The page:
Government doesn't investigate human rights claims against Saudi Arabia before selling arms

Exclusive: Officials only come to an 'overall judgement' on whether weapons sold will be used to breach laws

Joe Watts
Political Editor
Monday 06 February 2017 10:29 GMT
Theresa May meeting King Salman of Saudi Arabia in December at a meeting of the Gulf Cooperation Council in Bahrain
Theresa May meeting King Salman of Saudi Arabia in December at a meeting of the Gulf Cooperation Council in Bahrain (Getty)

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The Government does not make judgments over whether countries like Saudi Arabia have violated international humanitarian laws in specific cases before granting arms exports to them.

Ministers have admitted they do not reach any conclusion on whether there have been violations in particular cases, because they say it would “not be possible” in conflicts the UK is not involved in.

Ministers instead try to come to “an overall judgement” that arms sold to a country will not be used to violate international humanitarian laws (IHL), a government spokesman has told The Independent.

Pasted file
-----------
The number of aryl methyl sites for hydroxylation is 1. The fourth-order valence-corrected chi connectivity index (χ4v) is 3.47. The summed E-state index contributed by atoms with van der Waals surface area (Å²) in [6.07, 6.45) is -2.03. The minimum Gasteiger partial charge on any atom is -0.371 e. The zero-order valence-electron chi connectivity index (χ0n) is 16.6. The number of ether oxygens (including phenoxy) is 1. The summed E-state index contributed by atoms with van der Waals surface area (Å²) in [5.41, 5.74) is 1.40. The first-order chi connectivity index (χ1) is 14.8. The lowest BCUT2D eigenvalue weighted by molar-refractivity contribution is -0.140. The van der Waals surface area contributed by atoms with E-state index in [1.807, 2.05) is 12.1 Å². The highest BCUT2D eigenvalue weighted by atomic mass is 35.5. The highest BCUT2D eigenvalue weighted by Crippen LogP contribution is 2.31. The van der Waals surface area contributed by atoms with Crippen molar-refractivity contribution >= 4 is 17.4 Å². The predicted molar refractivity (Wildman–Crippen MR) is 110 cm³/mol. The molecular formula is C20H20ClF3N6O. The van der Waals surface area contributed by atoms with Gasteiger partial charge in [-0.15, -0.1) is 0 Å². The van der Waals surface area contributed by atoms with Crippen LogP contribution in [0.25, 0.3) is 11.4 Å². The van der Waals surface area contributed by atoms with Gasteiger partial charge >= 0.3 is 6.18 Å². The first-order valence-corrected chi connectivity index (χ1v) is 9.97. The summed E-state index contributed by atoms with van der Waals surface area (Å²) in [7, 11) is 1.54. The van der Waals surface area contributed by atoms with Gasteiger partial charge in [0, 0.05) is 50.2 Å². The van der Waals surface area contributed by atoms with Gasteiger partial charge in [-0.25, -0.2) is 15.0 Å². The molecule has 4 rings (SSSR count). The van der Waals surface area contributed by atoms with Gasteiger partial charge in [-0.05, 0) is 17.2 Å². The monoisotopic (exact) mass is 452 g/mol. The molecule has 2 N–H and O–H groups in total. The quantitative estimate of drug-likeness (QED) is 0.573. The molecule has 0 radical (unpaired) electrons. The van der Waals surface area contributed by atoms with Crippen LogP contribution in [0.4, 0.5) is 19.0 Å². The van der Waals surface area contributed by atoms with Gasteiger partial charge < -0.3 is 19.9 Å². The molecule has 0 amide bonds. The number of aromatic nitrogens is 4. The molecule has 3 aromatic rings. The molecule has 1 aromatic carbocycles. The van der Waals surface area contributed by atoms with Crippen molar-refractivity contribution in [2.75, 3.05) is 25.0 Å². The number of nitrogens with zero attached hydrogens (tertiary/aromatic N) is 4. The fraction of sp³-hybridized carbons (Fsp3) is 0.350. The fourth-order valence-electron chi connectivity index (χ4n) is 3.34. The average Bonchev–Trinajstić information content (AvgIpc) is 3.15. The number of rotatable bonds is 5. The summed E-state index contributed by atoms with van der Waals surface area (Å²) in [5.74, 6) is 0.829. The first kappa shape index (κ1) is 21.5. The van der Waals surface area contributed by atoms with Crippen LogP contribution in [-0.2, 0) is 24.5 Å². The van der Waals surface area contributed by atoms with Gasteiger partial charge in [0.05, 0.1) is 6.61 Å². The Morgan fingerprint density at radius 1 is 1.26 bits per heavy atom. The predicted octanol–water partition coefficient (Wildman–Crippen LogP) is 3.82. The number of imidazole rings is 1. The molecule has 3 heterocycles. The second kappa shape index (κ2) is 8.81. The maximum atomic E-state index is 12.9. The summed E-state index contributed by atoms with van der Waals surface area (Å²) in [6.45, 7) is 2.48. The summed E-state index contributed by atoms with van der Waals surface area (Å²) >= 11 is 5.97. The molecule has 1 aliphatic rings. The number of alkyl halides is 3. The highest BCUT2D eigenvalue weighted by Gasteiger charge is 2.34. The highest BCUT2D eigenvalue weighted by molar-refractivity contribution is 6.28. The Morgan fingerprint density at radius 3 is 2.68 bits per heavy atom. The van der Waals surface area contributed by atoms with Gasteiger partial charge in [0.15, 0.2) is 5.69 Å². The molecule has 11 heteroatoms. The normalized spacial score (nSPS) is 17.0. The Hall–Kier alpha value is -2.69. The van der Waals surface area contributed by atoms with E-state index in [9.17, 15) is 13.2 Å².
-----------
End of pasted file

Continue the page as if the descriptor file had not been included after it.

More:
The revelation comes ahead of a landmark judicial review case this week in the High Court, which will determine the legality of the arms transfers to Saudi Arabia.

Campaigners have demanded to know how it is possible to reach an “overall judgement” without determining whether violations have occurred in individual instances and accused the Government of “burying its head in the sand”.

It follows the publication of a report from two committees of MPs which said it had been presented with evidence of “clear violations” of international humanitarian law in the war being waged in part by a Saudi-led coalition in Yemen, including an air strike on a wedding party which killed 47 civilians and injured 58 more.

It has also emerged that Saudi Arabia recently used British-made cluster bombs in the ongoing conflict that the UN believes has led to 10,000 deaths.

There has been outrage that the Government is continuing to allow arms sales to Saudi Arabia despite many claims of violations of IHL in Yemen.

Angus Robertson questions Theresa May over arms sales to Saudi Arabia at PMQs

But when Liberal Democrat MP Tom Brake called on the Government to publish the findings on which its assessment of alleged violations of international humanitarian law in Yemen is based, he was told that while some incidents were monitored and analysed, no conclusions on individual cases are reached.

Instead, information is used to “form an overall view on the approach and attitude of Saudi Arabia” to IHL.

Tobias Ellwood, minister for the Middle East and Africa, said in a written answer: “It is important to make clear that neither the [Ministry of Defence] nor the [Foreign Office] reaches a conclusion as to whether or not an IHL violation has taken place in relation to each and every incident of potential concern that comes to its attention.

“This would simply not be possible in conflicts to which the UK is not a party, as is the case in Yemen.”

Yemen's prime minister accuses UK of war crimes